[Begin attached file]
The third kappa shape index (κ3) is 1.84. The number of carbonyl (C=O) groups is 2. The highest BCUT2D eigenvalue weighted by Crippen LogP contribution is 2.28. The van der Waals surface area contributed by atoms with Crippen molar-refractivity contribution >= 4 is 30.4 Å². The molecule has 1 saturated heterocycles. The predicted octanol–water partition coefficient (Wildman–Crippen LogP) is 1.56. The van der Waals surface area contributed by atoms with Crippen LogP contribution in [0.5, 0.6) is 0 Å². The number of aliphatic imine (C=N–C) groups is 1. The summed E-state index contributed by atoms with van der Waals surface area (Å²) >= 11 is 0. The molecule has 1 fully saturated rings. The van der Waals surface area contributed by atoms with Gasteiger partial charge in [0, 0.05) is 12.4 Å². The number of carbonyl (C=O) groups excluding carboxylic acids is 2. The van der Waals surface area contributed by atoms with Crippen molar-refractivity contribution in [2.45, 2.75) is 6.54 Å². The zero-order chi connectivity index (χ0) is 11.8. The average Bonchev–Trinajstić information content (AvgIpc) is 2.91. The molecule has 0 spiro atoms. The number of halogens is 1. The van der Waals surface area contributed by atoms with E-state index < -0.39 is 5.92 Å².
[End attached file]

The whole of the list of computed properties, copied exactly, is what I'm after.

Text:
The third kappa shape index (κ3) is 1.84. The number of carbonyl (C=O) groups is 2. The highest BCUT2D eigenvalue weighted by Crippen LogP contribution is 2.28. The van der Waals surface area contributed by atoms with Crippen molar-refractivity contribution >= 4 is 30.4 Å². The molecule has 1 saturated heterocycles. The predicted octanol–water partition coefficient (Wildman–Crippen LogP) is 1.56. The van der Waals surface area contributed by atoms with Crippen LogP contribution in [0.5, 0.6) is 0 Å². The number of aliphatic imine (C=N–C) groups is 1. The summed E-state index contributed by atoms with van der Waals surface area (Å²) >= 11 is 0. The molecule has 1 fully saturated rings. The van der Waals surface area contributed by atoms with Gasteiger partial charge in [0, 0.05) is 12.4 Å². The number of carbonyl (C=O) groups excluding carboxylic acids is 2. The van der Waals surface area contributed by atoms with Crippen molar-refractivity contribution in [2.45, 2.75) is 6.54 Å². The zero-order chi connectivity index (χ0) is 11.8. The average Bonchev–Trinajstić information content (AvgIpc) is 2.91. The molecule has 0 spiro atoms. The number of halogens is 1. The van der Waals surface area contributed by atoms with E-state index < -0.39 is 5.92 Å².